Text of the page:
Rashmi K Pratap
Why is Gujarat equated with Godhra? Don’t you have riots in other states?” asks a sugarcane juice seller on the street in Gandhinagar.
“Instead of seeing the development in our state, you’re stuck in the past,” he accuses even as he shoves a tall glass of the sweet juice at us. He isn’t the only one who is tired of references to the two months of rioting across Gujarat in 2002. We’re on our way to Udyog Bhawan in the state capital, but the bureaucrat we were to meet backs out. “Journalists meet us, ask about Gujarat’s development and then go back to write about Godhra. I don’t want to talk to the media anymore,” he declares.
In the past seven years, Gujarat has received investment commitments of Rs 3,894,080 crore. Companies that have made their way to the state include some of the world’s biggest names such as Siemens AG, JSW Wagon, Sandvik Asia, FAG Bearings, Ingersoll Rand, ABB, Tata Motors, Ford, Peugeot and Hitachi. The state’s GDP growth has been ahead of the national average all through the past decade; it is a power surplus region and has over 70% share of all cargo handled in minor ports across India. So, what is Gujarat doing right?
At first glance, the Gujarat Secretariat looks like any other government building — sprawling, with huge corridors and security guards. There’s a striking difference though. It’s clean and silent unlike other state secretariats, which are bustling with people seeking appointments with bureaucrats and waiting for their turn. A lone assistant takes us to Chief Secretary AK Joti’s room, and the noted absence of piled files takes us aback. “We believe in decentralisation and delegation of power. We don’t grant any [project] approvals here. That is why you don’t see people around,” says Joti.
Since 2010, all project approvals have gone online, where one can apply and monitor the status of applications — there is a quarterly review of project status at the chief secretary-level. “We do not make any exceptions while granting approvals,” he adds categorically.
It helps that the government has been increasing its investment in infrastructure and since 2003, it has been working to improve port linkages through road and rail — a critical move, considering the state has a 1,600-km long coastline with 41 major and minor ports. Nine linkage projects have been completed, while another eight are in the pipeline. Jayesh Buch, resident director of the Essar Group in Gujarat, says the state’s infrastructure is a big draw for industry as good roads and port connectivity gives access to both inputs and markets.
Gujarat is also creating the country’s first special investment region (SIR) at Dholera, in Ahmedabad district. SIRs differ from special economic zones (SEZs) in that they aren’t exclusively for exports. They will have residential complexes as well as industries, and world-class infrastructure — the SIR is being planned as a smart city, with digital control of all facilities like water and electricity. When complete, the Dholera SIR is slated to be bigger than even China’s Shenzhen: it will cover over 900 sq km along the Delhi-Mumbai Industrial Corridor (DMIC). In all, 24 SIRs are planned along the DMIC.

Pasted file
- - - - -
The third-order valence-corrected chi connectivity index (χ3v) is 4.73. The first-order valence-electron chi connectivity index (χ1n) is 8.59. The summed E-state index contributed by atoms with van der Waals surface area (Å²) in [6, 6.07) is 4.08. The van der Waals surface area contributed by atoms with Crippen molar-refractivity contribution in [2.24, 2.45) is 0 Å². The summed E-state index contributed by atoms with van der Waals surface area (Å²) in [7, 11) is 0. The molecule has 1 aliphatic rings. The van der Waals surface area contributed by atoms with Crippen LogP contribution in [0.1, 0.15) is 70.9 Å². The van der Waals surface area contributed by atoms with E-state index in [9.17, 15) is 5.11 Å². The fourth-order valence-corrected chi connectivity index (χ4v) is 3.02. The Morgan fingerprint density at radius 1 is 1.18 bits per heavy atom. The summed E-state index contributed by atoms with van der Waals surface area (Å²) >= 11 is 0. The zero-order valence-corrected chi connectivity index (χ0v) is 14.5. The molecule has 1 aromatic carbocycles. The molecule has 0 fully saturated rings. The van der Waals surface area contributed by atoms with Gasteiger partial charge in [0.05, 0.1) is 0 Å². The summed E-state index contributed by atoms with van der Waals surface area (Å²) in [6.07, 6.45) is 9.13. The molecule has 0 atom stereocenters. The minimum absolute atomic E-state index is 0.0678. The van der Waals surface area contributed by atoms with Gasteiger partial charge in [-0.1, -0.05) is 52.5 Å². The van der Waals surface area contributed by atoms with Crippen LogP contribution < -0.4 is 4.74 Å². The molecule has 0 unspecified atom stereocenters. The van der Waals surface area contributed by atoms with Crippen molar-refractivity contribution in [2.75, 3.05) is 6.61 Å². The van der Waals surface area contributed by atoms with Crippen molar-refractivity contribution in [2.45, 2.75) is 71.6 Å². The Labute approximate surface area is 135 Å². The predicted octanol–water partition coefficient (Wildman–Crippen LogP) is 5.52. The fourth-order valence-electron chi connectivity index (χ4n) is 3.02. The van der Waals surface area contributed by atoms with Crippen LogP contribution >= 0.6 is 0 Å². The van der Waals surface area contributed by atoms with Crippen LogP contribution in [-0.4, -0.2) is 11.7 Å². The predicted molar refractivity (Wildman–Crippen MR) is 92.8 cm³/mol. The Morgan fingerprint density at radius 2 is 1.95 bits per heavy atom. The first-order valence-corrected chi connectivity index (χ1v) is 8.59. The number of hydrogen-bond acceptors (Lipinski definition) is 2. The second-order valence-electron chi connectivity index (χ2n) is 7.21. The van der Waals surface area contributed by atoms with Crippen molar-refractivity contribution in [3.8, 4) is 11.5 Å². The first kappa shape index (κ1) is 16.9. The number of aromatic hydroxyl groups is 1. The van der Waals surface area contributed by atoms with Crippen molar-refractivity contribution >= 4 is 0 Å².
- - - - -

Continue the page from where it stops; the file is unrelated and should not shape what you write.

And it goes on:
It isn’t industry alone that has profited in an ‘always-on’ Gujarat. At Kanera village, some 25 km outside Ahmedabad, Dineshbhai Chauhan beams as he explains how life has become easier with 24x7 power. He is the secretary of an Amul mandli, a milk collection centre from where milk is collected twice a day. Even a few years ago, the chances of milk spoiling due to lack of power or power cuts was high. Now, though, the villagers sell about 350 litres of milk everyday. Kokilaben Sakrabhai Chauhan, a member of one of the 1,100 families in the village, owns four buffaloes and sells about 55-60 litres a day. “We are paid Rs 43 per litre for full fat milk,” she says delightedly. The rate was hiked from Rs 37 per litre in February, increasing the 52-year-old’s daily income by about Rs 300.
With talk about Gujarat as India’s most industrialised state, it’s easy to overlook the progress in agriculture. Between FY02 and FY11, this sector registered a growth of 10.7%, compared with 10.3% for industry. “Setting up of check dams, bori bandhs (sand bag dams) by the state government and involving local communities in rainwater harvesting as well as ground water recharge has helped agriculture,” says Laveesh Bhandari, director, Indicus Analytics.
Is Gujarat really as Utopian as it appears? Scratch the surface a little, and a slightly different picture emerges. Farmers’ share of power has actually dropped over the past decade. Prohibition and the lack of metropolitan cities means youth aren’t keen on staying on in the state, pointing to a manpower crisis in the near future.
More worrying, perhaps, is the fact that Muslims in the state are still bearing the brunt of the decade-old riots. There are fewer Muslims working in manufacturing and organised trade than in other parts of the country; instead, they are more likely to be engaged in informal trade or be self-employed. There is subtle discrimination at work, in school and college admissions, white collar jobs, and while procuring bank loans. It may take another decade for the Godhra shadow to disappear completely.